The pilot applications reported in this section were designed to compare the accuracy of the GRPP approach with its semilocal counterpart and all-electron relativistic calculations. The analysis of the accuracy of GRPPs in atomic calculations accounting for electronic correlation was carried out in [37] (and references therein). Some molecular applications were also reported previously, e.g., relativistic coupled cluster calculations of the HgH, HgH + [57], TlF [82], HI + [83], CnH, CnH + [84], Yb 2 , Ca 2 [54], TlF, PbO, RaO and RaF molecules (see [85] and references therein), but no applications to molecular electronic transitions involving f electrons were described. Thus, the benchmark calculations for such molecules seem to be essential to shed light on the accuracy of the GRPP method supplied with the high-level correlation treatment. Here, we present the results of such benchmarks for the two actinide molecules, ThO and UO 2 .
The direct comparison of the results of calculations employing RPPs and the all-electron Dirac–Coulomb–Gaunt model as implemented in the DIRAC program suite [6,16,81] offers the possibility to separate the errors arising from the pseudopotential approximation per se. Two variants of GRPP for thorium and uranium, both replacing the inner core shells with principal quantum numbers n 3 , were constructed. The first one, which we shall denote as GRPP/Gaunt, was generated using the reference atomic data obtained within the four-component Dirac–Coulomb–Gaunt approximation and Gaussian nuclear charge distribution (to be fully consistent with the electronic structure model available in DIRAC). The second variant accounts for the full zero-frequency Breit interactions and one-loop QED effects within the model Lamb shift operator approximation [18,64]; it also assumes the Fermi approximation for nuclear charge distribution. The detailed scheme of generating the latter GRPPs, which will be further denoted as GRPP/QED is described in Ref. [28].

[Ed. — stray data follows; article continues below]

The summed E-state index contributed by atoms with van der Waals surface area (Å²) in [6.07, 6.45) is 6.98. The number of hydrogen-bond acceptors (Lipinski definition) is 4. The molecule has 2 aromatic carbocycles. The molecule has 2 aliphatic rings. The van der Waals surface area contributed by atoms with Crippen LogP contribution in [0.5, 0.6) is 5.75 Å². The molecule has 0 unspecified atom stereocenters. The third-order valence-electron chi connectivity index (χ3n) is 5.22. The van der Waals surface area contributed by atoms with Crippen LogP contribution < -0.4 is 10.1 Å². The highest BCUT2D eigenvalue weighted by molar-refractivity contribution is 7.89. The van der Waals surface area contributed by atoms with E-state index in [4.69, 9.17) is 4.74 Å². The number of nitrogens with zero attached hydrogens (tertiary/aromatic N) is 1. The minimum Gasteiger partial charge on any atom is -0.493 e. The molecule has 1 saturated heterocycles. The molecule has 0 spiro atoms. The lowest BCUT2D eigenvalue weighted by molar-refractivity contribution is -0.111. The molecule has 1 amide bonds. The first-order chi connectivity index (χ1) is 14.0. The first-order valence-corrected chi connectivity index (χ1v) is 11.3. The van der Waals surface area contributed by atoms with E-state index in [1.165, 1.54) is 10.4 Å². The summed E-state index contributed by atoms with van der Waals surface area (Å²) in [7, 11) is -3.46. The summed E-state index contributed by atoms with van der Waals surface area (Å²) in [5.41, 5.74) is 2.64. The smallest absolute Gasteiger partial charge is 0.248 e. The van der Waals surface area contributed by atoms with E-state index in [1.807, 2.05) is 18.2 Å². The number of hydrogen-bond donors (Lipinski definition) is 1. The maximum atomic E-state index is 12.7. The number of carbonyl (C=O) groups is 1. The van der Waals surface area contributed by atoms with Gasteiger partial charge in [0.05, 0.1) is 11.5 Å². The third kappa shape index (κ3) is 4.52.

All coupled cluster calculations reported below were carried out within the EXP-T program package [86,87,88]. Molecular integrals over the GRPP operators were calculated using the LIBGRPP library interfaced to the DIRAC19 program package [16,81]. Solution of a relativistic SCF problem and further transformation of molecular integrals were also performed using DIRAC19.

4.1. Electronic States of the ThO Molecule

The vertical excitation spectrum of the ThO molecule was calculated at the experimental ground-state internuclear separation, R e = 1.840 Å [89], using the intermediate-Hamiltonian Fock space relativistic coupled cluster method (IH-FS-RCC) [28] within the singles-and-doubles approximation (CCSD) to solve the many-electron problem. All electrons except for those of Th shells with n 4 and 1 s -shell of O were correlated. The vacuum state and one-electron spinors were defined by the solutions of the Hartree–Fock problem for the ground state of the closed-shell ThO 2 + ion whereas the target states of the neutral ThO molecule were treated within the two-particle ( 0 h 2 p ) Fock space sector. All-electron Dirac–Coulomb and Dirac–Coulomb–Gaunt calculations were performed using the non-contracted s, p, d and f components of Dyall’s thorium quadruple-zeta basis [90] augmented with a single f-function manifold (exponential parameter 0.050404710) and ( 7 g 6 h 5 i ) / [ 5 g 4 h 3 i ] scalar-relativistic averaged atomic natural orbitals (see Supplementary Materials). For the oxygen atom, a relativistic recontraction [91] of the aug-cc-pVQZ basis sets [92,93] was employed. The GRPP-adapted equivalent of the all-electron Th basis set was obtained by rejecting the most compact and reoptimizing several largest exponential parameters of the remainder s p d f functions, keeping untouched high-angular-momentum components (all parameters are provided in Supplementary Materials); the same basis for oxygen was used along with the empty-core GRPP [58] for this atom. The complete model space at the FS-RCC stage was defined by 24 Kramers pairs of lowest-energy virtual spinors of ThO 2 + ; the incomplete main model space [28] for the ( 0 h 2 p ) sector was spanned by all distributions of two active electrons among 6 lowest-energy pairs (roughly corresponding to 7 s and 6 d atomic spinors of Th) and all determinants with orbital energy sums in the same range. The algorithm defining the intermediate-state shift parameters was described in detail previously for the Ra atom and Tl + , Lu + atomic ions in Ref. [28]. For 31 lowest-energy eigenvectors of the intermediate Hamiltonian (excitation energies up to ca. 25,000 cm 1 ), the fractions within the main model space exceed 95%, indicating the adequacy of the chosen intermediate-Hamiltonian scheme for the corresponding electronic states.